Why The NWSL Will Grow After The Women’s World Cup

League in stronger position than WUSA, WPS were in previous cup years
by Ray Marcham   |   Friday, June 26, 2015

NWSL logo

Unlike previous leagues in past years, the NWSL is not in trouble where its post-World Cup future is in doubt.

But now is the time for the league to take advantage, on numerous fronts.

The publicity that the NWSL got from the goal scored by Portland goalkeeper Michelle Betos on Friday night was huge, and that does nothing but help the league get its product out. It also showed fans that there are good, up-and-coming players that didn’t get called up for the Women’s World Cup that are playing in the league, and playing well.

It also helped confirm to some that the NWSL will not go the way of WUSA or WPS, at least for the foreseeable future. WUSA and WPS both folded after seasons where a World Cup was played (WUSA in 2004, WPS after 2012), but the problems those two leagues faced aren’t the biggest issues the NWSL have.

One thing that is always good for league is expansion interest, and the NWSL is fortunate to have that. There has been interest from Real Salt Lake in having a team, and Atlanta is also in the mix. Those two were specifically mentioned by NWSL Commissioner Jeff Plush in an interview back in March, and would likely be the prime candidates to join the league. There also has been a push from Pittsburgh, where the new ownership of the Riverhounds have talked openly about wants to get into the NWSL. Sacramento ownership has also talked about the NWSL as part of its long term plans, and it’s that type of planning for the league that puts it well ahead of where WUSA or WPS was.

With an expanded league comes new financial pressures, and that would mean a bigger commitment from NWSL owners and from the North American federations who contribute to the league. While the federations pay the salaries for their national team members, the rest of the players have to fit in under a salary cap that’s $265,000 per club, with a minimum salary of just under $7,000 per year. If they want to keep young players in the league and not leaving the game to find “real” jobs, then there has to be more help from the federations, and more flexibility from the league to owners to allow for an increase of pay, to keep those players in the league instead of ending their playing career.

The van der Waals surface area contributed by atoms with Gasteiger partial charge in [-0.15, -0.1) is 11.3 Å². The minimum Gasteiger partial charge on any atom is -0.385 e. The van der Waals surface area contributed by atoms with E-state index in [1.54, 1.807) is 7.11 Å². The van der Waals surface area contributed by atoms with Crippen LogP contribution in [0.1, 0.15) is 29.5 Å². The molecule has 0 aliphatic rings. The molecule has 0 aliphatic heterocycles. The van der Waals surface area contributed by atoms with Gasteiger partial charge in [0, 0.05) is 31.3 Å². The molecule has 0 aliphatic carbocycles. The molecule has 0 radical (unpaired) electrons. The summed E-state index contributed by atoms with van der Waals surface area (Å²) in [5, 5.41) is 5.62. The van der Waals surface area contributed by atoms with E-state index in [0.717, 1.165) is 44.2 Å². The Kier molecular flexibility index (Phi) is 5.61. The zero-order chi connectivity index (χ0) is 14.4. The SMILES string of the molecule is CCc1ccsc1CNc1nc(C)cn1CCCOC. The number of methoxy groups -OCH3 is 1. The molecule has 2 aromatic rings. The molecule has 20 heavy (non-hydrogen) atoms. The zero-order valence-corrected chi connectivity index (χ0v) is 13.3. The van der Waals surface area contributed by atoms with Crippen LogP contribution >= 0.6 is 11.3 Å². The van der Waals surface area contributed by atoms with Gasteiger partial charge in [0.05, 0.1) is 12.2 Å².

There also has to be an increased marketing push, and there are many angles that can be used. The league can, and should, take advantage of Portland and its amazing crowds and atmosphere. There’s Seattle, home of arguably the league’s best coach (and most active trader) in Laura Harvey and US Soccer’s two most controversial players, Hope Solo and Abby Wambach. There are the defending champions in FC Kansas City, the current league leaders (and long-time stalwarts of women’s pro soccer) Chicago Red Stars, and exciting teams in Washington and Houston. There is the large number of NWSL players who are/have played in this year’s World Cup (50 players from 10 countries). There is much for the league to promote, but they have to do it right.

Of course, a national television deal would be great. Plush mentioned in an interview this month that a deal is close, and it is needed if the NWSL advance with expansion and raising salaries. Whether it’s on ESPN or Fox, the need to have a broadcast outlet to go with an expanded online presence is great. The money that would come in will help at numerous levels.

There will also have to be decisions made about some of the current clubs and whether they can be viable in the NWSL’s future. Sky Blue FC is last in attendance (and has been since the league began) and last in the 2015 standings, and unless they can establish a partnership with one of New York/New Jersey’s men’s professional clubs (most recently, they have had discussions with New York City FC), their future may be the most precarious. Chicago seems to be getting better, and FC Kansas City’s partnership with Sporting Kansas City has been a help for the stability of FCKC. But the most stable clubs are those with MLS connections (Portland/Houston) or those with strong supporter bases (Seattle/Washington/Western New York). Those will be the teams who will carry the league into the future.

However, the future is now. With expansion on the horizon, the World Cup raising interest in the league’s players and a new TV deal coming, it’s now time for the NWSL to take advantage, much like the WNBA does with its Olympians. With Plush now in charge (he took over at the beginning of 2015), it’s his responsibility to ensure that the league comes out of this World Cup year stronger and able to set it up for not just the near-future, but many years down the line.

It’s the opportunity that WUSA and WPS never got. The NWSL can’t mess this up.


Washington State
Club Domestic:
Portland Timbers
Club Foreign:
Cascadia native and a fan for as long as he can remember, Ray was brought up on the old NASL. Learned to love MLS. Wanted to play like Clive Charles. Then like Tony Adams. Only dreams, of course.